The British Tradition of Maundy Money

Maundy Money are coins traditionally given out by the Monarch as a gift to the poor at Royal Maundy. The ceremony, which is associated with Christianity, is held on Maundy Thursday which is the day before Good Friday. The Maundy set consists of four coins, denominated one penny, two pence, three pence and four pence. The number of sets given out to each man and woman is equivalent to the age of the Monarch in years.


Royal Maundy probably dates back to the 13th Century. Maundy derives from mandatum which Jesus said meaning ‘that ye love one another’. It was the act of washing the feet of the poor and giving food and clothing to the poor. The Royal Families of the middle ages copied the ceremony as a way of showing humility.

By 1699 the Monarch opted to send a representative rather than attend themselves, and not long after the act of washing feet was abandoned. By the 19th century the Royals thought that giving money was more convenient than food and clothes and originally gave coins of the day but later gave specially made silver coins.

It was not until 1931 that King George V restarted the tradition that the Monarch attended in person. Queen Elizabeth almost always attends and has only missed a few ceremonies. The ceremony was traditionally in or near London (mainly Westminster Abbey) but in recent years has moved around the country at various Cathedrals such as Leicester, Sheffield, Manchester, York Minster and Armagh.

The coins used to be given to the poor but these days are given to people nominated for their work done in the local Church. So on (say) the Queen’s 90th birthday, she would give 90 sets to selected men and 90 sets to selected women. The coins would be issued in a leather purse; a white one contains the Maundy coins, and a red purse containing current coinage as an additional gift.

The Maundy Coins

The four coins are specially made: one penny, two pence, three pence and four pence. They are not the same coins as in circulation and are quite small (between 11.1 mm and 17.6 mm).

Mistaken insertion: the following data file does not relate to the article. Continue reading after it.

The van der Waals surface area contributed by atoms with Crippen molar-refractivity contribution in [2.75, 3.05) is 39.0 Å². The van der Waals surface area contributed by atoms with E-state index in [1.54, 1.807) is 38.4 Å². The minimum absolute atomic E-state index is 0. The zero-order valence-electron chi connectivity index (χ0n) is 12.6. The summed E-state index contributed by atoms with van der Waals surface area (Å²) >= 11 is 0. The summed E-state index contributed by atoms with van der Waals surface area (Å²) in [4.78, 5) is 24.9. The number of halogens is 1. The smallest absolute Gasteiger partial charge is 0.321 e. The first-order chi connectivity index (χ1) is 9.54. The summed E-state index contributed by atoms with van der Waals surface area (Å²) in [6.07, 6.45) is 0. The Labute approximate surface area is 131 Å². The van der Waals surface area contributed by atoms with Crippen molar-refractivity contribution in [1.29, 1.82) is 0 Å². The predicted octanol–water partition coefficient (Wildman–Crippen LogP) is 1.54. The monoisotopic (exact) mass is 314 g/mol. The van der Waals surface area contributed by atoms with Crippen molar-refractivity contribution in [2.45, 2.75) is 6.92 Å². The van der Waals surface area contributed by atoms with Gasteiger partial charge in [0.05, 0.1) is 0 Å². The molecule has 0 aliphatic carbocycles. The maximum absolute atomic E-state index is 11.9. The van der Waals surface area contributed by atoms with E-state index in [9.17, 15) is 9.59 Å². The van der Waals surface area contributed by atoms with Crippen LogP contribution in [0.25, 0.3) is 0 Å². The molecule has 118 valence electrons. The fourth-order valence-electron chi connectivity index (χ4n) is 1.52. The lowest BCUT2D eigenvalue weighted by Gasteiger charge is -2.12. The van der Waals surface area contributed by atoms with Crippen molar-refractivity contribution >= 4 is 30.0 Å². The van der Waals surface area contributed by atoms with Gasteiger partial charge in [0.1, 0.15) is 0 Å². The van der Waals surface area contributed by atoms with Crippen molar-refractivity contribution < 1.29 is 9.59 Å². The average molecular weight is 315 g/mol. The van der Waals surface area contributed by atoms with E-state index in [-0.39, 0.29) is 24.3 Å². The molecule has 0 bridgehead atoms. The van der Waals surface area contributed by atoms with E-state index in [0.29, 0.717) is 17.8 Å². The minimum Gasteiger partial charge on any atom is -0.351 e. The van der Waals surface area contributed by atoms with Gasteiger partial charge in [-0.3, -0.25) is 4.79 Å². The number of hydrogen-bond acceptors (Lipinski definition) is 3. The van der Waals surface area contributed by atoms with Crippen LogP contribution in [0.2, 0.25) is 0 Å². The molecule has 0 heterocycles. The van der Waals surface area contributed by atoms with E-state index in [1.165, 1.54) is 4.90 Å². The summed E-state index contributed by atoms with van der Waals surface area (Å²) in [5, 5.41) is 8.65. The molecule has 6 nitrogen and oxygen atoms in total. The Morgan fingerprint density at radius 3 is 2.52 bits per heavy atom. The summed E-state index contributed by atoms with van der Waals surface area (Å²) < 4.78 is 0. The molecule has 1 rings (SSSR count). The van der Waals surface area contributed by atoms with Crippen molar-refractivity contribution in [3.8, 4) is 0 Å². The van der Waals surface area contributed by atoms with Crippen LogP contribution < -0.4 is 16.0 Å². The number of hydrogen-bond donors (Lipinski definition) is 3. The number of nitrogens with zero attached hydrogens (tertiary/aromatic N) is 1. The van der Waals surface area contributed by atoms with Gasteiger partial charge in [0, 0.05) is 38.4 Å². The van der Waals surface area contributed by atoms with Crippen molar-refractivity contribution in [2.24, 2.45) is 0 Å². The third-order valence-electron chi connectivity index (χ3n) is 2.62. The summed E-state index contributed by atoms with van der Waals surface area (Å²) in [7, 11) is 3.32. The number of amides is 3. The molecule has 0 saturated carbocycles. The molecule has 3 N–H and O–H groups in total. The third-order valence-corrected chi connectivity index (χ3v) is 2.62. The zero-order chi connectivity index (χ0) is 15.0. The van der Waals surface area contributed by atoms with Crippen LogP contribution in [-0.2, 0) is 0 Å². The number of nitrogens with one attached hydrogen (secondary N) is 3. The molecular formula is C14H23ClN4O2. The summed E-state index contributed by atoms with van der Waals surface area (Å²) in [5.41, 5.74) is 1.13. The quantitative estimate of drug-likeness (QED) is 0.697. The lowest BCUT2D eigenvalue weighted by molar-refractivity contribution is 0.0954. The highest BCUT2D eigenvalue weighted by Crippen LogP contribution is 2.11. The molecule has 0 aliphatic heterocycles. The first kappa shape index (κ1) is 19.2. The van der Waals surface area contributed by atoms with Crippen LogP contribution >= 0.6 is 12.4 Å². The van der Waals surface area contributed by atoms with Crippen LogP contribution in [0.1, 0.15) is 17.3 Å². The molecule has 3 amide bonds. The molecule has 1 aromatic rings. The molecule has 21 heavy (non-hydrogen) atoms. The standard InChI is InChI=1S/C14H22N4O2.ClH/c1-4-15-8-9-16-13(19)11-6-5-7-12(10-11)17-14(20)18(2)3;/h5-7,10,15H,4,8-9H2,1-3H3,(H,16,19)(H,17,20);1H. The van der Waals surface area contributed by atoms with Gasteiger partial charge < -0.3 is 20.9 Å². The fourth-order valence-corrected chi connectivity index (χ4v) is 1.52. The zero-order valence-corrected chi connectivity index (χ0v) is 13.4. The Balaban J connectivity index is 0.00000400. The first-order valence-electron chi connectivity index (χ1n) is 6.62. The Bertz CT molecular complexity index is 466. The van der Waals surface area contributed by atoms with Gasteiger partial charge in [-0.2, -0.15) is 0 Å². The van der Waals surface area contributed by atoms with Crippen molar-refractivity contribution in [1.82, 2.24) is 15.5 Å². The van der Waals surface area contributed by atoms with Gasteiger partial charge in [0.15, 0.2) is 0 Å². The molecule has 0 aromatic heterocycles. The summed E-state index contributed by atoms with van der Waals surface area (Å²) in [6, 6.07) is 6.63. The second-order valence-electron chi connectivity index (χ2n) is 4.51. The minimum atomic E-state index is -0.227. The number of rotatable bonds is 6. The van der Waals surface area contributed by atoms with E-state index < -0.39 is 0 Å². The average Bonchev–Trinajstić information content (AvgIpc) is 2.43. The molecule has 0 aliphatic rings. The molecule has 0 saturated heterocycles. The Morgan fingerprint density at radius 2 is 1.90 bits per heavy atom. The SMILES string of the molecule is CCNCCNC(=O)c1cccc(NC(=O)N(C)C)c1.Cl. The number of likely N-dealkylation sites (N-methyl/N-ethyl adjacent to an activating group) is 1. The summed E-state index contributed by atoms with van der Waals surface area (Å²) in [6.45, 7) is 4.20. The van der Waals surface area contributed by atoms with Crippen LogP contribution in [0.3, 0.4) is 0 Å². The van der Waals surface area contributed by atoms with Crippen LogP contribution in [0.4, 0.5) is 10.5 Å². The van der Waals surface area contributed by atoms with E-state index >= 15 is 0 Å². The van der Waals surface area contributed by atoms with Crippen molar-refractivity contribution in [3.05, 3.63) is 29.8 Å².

Since decimalisation these have been upgraded by law from penny to new penny. They are made from Stirling silver (92.5% silver) and although specifically made for this ceremony they are still legal tender. The design is virtually unchanged from 1822.

The reverse, which is a crowned numeral within an oak wreath, was created by Jean Baptiste Merlen back in 1822 and has only been altered slightly since then.

The obverse shows the head of the monarch as you would expect. However, if you look at the Queen Elizabeth obverse you can see that the portrait is the original portrait used from when she first issued coins; although the Queen has had about five portraits the original (by Mary Gillick) is still used.

Even back in Victorian days the recipients of Maundy money soon sold their sets for a premium, especially around the time of the Jubilee when Americans prized the souvenir. The purses could also fetch a handsome amount.

Besides the sets given out by the Monarch, many other sets are minted for official gifts and for collectors. These are issued in a case rather than a purse. Many were given to Mint workers or other officials. Maundy sets could be ordered from the bank until 1908, when 9,929 were minted in that year. Dealers scrambled for sets and sold them at high profit. This eventually got a little out of hand and the Mint cut back production heavily. In recent years the mintage numbers have been around 1600-1900 sets.

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